Even more significantly, the new law holds all entities “engaged in the business of garment manufacturing” jointly and severally liable for any failures to pay minimum wage and overtime pay, regardless of how many others are involved in the chain of manufacturing. For example, a retailer who contracts with a subcontractor to perform garment manufacturing operations can now be found jointly and severally liable with the subcontractor, and any of the subcontractor’s subcontractors, no matter how many steps removed they may be from the retailer. Those newly-subject to the Act may be confounded as to whether they are engaged in the business of “garment manufacturing” because the already broad term has been expanded to mean “assembling, dyeing, altering a garment’s design, causing another person to alter a garment’s design, [or even] affixing a label to a garment.”

The Department of Industrial Relations took the publication of the alleged violation as an opportunity to warn all in the garment manufacturing industry that the new law is here and will be enforced. Indeed, as the Labor Commissioner’s news release states, SB 62 will “change the way many garment manufacturers operate.” Thus, we surmise that this friendly update was not designed to spread love and holiday cheer, but rather serves as a strict warning to those in the garment industry that the Labor Commissioner intends to prioritize enforcement of SB 62.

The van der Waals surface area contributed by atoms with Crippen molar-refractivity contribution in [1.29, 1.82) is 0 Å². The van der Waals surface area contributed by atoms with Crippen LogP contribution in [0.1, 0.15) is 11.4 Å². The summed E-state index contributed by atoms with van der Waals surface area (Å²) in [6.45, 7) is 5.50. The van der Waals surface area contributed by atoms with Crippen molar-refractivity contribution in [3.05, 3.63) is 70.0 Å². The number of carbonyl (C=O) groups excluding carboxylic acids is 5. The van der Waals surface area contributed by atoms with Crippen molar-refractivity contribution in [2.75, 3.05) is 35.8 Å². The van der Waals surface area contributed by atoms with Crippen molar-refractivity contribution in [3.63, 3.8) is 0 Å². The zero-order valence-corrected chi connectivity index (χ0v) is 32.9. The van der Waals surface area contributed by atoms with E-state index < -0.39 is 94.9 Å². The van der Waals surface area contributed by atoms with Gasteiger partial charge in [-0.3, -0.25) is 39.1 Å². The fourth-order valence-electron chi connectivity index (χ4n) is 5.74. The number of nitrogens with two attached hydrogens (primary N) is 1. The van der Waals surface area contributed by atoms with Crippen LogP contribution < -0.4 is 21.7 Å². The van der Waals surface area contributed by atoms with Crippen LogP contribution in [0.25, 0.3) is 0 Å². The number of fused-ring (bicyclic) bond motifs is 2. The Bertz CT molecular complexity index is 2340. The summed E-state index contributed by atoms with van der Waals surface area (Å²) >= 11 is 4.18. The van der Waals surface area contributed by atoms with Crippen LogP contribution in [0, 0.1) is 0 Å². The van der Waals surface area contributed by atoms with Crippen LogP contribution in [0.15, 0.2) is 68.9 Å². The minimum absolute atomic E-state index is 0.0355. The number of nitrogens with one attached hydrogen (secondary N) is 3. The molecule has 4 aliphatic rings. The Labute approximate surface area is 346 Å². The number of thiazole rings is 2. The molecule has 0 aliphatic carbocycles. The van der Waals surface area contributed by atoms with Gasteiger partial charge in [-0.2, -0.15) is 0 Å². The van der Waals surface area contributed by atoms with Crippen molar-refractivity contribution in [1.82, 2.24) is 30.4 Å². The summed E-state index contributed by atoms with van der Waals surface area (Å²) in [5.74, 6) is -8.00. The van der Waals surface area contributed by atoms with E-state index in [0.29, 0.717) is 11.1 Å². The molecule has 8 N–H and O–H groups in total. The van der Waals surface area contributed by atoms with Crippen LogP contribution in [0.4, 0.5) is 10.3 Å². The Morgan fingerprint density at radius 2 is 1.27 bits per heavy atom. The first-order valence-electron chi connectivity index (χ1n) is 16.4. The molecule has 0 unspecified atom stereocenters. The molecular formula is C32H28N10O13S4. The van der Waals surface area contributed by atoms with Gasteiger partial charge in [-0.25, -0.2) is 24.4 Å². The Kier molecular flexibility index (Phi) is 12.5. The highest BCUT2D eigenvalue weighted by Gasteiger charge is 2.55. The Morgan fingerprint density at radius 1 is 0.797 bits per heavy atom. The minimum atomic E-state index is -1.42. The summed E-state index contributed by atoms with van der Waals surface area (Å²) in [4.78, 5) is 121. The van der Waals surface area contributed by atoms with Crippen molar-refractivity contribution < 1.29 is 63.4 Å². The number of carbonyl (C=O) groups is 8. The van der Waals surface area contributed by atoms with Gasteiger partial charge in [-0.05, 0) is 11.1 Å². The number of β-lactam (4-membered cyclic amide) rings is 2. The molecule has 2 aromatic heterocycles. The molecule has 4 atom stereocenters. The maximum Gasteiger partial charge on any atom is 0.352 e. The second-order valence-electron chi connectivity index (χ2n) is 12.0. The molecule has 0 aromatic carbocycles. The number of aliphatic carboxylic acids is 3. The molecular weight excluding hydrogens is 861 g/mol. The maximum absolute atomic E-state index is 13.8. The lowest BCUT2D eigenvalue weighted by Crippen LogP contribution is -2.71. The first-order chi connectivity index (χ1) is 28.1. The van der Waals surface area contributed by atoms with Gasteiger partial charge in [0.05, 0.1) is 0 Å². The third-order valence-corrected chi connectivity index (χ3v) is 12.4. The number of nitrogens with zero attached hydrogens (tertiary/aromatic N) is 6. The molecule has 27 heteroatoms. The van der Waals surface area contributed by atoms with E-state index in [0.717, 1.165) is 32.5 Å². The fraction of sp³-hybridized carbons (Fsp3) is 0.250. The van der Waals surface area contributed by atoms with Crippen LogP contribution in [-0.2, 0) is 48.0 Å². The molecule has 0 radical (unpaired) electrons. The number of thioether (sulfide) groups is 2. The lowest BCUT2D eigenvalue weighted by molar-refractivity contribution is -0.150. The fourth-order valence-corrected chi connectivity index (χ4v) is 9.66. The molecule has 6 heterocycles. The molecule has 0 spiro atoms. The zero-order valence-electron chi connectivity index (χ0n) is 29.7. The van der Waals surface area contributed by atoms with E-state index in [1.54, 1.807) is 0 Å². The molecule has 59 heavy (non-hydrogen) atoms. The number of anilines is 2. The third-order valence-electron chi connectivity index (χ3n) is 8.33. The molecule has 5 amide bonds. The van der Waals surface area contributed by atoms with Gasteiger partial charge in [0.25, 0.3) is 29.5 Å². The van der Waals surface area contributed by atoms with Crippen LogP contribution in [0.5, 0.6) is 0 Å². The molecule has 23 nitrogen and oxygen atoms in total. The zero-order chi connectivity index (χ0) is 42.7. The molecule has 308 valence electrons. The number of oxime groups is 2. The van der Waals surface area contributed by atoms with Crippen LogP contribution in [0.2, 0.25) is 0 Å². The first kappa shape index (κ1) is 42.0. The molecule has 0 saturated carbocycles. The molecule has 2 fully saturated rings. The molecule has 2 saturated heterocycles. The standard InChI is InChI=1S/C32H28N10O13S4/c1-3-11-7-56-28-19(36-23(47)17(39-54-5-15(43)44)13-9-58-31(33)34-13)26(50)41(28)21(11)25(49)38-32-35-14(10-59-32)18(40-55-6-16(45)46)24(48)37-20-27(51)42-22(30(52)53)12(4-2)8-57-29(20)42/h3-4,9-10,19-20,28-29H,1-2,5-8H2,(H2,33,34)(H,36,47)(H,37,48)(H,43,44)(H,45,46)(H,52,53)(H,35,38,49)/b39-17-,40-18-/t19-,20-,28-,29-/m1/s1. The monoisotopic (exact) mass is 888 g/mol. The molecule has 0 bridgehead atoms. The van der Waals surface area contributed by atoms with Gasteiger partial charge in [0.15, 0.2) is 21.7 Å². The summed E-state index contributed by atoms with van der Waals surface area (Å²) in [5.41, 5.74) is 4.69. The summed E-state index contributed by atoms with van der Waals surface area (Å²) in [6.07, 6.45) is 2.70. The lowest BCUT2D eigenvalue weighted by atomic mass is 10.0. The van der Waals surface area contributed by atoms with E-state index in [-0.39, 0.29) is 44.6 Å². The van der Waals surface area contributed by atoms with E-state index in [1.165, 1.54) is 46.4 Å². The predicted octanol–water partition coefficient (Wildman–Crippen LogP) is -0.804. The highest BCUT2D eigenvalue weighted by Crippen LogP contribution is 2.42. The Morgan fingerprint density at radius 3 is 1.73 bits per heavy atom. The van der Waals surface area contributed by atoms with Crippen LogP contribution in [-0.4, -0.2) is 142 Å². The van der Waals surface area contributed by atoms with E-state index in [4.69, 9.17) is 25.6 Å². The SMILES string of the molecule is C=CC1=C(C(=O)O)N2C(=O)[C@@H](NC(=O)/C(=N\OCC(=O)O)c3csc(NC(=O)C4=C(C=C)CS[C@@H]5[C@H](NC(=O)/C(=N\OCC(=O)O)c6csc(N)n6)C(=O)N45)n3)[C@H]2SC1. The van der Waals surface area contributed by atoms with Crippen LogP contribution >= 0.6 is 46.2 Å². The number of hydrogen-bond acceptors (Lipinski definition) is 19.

Check Those Mailboxes­—Enforcement Orders May Be On Their Way

At the turn of the new year, the Labor Commissioner issued a news release warning garment manufacturers that it had recently revoked the license of a Los Angeles garment manufacturer for labor law violations. The notice alleges that the garment manufacturer in question had falsely claimed it had no employees, but an inspection by the Labor Commissioner’s Office revealed quite the opposite. The manufacturer was cited for failing to provide proof of workers’ compensation insurance and ordered to cease work until the issue could be remedied.

The Labor Commissioner reported that after multiple attempts to contact the manufacturer went unanswered, and after an inspector was turned away on a follow-up visit, the Labor Commissioner had no choice but to revoke the manufacturer’s license for willfully violating labor law. This holiday story serves as a careful reminder to all in the garment industry that the Labor Commissioner has its eye on you and yours, and that the newly enacted Garment Worker Protection Act will be enforced with authority.

Don’t Get Caught without a Valentine—Ensure Compliance with the New Law Now